Warnock received more votes than Walker in November’s general election, but under Georgia law candidates must receive 50-percent-plus-one to avoid sending the contest into overtime. Libertarian Chase Oliver received more than 2 percent of the vote in the first round to keep Walker and Warnock below the threshold, and there were questions about which voters would turn out again.

More than 1.7 million ballots were cast in person during the early-voting period which concluded Friday, with additional absentee ballots cast ahead of Tuesday. Walker likely would have needed an overwhelming victory in the Election Day vote to overtake Warnock.

Total turnout for the runoff election was higher than many people expected, Gabriel Sterling, the chief operating officer in Georgia’s secretary of state office, said Tuesday night on CNN.

Gov. Brian Kemp, who was easily reelected in November after keeping his distance from Walker in the fall campaign, sent his ground game to Walker’s aid in the runoff.  The Senate Leadership Fund, a super PAC aligned with Senate Minority Leader Mitch McConnell, put up money to essentially rent the governor’s existing apparatus.

Both Warnock and Walker received substantial outside help from national organizations, even with the stakes diminished somewhat by the fact the contest was not for control of the Senate since Democrats had already won 50 seats.

But the Democratic money, both from Warnock’s campaign and a variety of outside groups, overwhelmed the Republican efforts. In the end, Warnock and Democratic groups more than doubled the ad spending of Republicans during the runoff, according to an AdImpact analysis, having spent $57.7 million to the Republican-aligned $27.3 million.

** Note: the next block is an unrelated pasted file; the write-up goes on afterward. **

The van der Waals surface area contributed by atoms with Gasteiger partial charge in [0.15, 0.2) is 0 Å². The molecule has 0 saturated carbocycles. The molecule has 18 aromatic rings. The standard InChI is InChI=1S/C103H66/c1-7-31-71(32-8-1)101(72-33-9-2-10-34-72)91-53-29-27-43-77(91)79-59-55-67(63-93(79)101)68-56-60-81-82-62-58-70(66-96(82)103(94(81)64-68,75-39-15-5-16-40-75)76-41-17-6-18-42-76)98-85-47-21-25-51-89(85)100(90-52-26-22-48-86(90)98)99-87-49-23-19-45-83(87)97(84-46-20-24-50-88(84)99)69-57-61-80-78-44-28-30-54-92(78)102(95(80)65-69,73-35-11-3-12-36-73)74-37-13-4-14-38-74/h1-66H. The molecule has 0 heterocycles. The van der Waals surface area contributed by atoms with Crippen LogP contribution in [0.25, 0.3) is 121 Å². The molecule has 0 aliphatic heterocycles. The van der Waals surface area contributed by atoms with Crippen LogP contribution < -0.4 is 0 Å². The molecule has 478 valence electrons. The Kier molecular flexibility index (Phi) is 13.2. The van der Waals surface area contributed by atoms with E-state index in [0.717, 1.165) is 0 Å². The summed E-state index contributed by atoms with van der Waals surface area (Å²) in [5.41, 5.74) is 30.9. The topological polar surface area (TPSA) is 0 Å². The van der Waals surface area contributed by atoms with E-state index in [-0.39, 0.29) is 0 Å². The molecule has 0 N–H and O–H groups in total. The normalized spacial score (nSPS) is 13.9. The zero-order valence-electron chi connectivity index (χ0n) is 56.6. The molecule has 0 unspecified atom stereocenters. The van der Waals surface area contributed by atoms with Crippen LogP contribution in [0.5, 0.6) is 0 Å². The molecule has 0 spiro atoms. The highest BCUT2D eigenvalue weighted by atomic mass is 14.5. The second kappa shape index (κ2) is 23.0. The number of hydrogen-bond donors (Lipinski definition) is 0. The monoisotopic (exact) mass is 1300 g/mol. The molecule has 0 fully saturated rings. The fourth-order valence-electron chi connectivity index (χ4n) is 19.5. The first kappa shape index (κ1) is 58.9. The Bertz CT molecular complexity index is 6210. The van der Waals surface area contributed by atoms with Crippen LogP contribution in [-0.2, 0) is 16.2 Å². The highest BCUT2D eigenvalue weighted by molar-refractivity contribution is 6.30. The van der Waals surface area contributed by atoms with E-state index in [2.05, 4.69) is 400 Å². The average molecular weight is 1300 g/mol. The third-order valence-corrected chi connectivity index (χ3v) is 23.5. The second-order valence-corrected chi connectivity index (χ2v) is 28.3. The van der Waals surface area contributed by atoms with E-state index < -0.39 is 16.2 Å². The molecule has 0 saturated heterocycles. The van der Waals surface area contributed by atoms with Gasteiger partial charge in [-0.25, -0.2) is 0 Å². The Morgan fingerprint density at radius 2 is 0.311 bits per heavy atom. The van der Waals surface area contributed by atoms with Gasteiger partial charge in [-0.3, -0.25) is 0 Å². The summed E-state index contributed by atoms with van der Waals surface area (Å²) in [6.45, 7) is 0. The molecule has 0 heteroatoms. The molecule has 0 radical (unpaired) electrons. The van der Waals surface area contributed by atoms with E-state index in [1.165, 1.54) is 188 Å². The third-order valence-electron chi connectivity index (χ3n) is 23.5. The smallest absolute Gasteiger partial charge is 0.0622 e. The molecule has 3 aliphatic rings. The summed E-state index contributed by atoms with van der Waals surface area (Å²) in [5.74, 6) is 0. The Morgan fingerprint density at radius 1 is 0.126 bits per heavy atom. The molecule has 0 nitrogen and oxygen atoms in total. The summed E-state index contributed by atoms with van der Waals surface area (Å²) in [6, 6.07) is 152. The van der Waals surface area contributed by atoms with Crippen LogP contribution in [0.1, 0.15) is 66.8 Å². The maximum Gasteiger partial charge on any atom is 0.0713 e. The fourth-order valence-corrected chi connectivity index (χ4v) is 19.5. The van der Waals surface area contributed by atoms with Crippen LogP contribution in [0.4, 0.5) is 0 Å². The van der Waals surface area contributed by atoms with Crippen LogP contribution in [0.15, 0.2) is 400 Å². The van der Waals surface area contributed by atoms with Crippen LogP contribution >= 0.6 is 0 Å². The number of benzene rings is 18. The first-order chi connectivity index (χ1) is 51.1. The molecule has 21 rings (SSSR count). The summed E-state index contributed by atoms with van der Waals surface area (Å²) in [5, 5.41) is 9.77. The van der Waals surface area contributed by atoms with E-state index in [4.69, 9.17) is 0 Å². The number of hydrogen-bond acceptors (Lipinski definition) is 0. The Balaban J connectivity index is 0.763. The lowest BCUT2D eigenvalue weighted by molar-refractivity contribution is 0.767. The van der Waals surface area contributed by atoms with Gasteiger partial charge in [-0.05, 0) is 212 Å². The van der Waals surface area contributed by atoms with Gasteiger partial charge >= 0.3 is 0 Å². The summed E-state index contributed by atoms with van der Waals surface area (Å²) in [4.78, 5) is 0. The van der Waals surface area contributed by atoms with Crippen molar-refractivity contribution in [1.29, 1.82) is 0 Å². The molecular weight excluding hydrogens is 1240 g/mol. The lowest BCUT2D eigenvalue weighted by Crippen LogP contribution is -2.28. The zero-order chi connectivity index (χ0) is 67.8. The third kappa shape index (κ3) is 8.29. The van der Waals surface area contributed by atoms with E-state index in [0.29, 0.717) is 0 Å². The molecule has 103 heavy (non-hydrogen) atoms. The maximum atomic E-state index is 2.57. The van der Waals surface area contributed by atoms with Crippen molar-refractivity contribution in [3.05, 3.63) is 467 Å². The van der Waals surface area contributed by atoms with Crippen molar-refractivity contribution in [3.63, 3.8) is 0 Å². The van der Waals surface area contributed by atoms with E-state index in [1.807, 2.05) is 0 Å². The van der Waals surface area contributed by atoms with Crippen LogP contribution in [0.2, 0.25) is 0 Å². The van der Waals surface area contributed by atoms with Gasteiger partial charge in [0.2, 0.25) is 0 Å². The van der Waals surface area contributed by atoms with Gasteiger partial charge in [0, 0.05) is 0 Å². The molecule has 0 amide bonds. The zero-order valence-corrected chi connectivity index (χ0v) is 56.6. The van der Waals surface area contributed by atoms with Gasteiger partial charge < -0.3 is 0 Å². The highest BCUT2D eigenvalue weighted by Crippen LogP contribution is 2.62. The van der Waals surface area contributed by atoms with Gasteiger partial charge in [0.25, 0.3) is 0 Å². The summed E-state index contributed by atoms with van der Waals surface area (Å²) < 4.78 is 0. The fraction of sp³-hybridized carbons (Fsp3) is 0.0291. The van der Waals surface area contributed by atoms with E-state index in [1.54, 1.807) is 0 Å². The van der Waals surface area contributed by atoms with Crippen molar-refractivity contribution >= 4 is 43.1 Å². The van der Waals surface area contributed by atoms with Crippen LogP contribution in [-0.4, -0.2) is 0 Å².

Walker, who won a competitive primary largely with the help of former President Donald Trump, was dogged by personal issues, including allegations, which he denied, that he paid for abortions for past partners. More recently, questions arose over the former University of Georgia running back’s residency and his claiming of a homestead exemption in Texas.

Warnock was tireless in the closing stretch, holding multiple rallies a day over the final weekend of the runoff. Early voting ended Friday, and Walker faced criticism for what appeared to be a relatively light schedule. The challenger held some events ahead of the election, including a rally Sunday with Sens. Tim Scott of South Carolina and John Kennedy of Louisiana the day after appearing at a tailgate event outside Atlanta’s Mercedes-Benz Stadium (where Walker’s Georgia Bulldogs captured the SEC championship).

Warnock’s victory is also an early win for the efforts by Democrats to hold the Senate in 2024, with a map that features races on unfavorable terrain including Montana and West Virginia, where Democrats will be hoping that incumbents Jon Tester and Joe Manchin III seek reelection.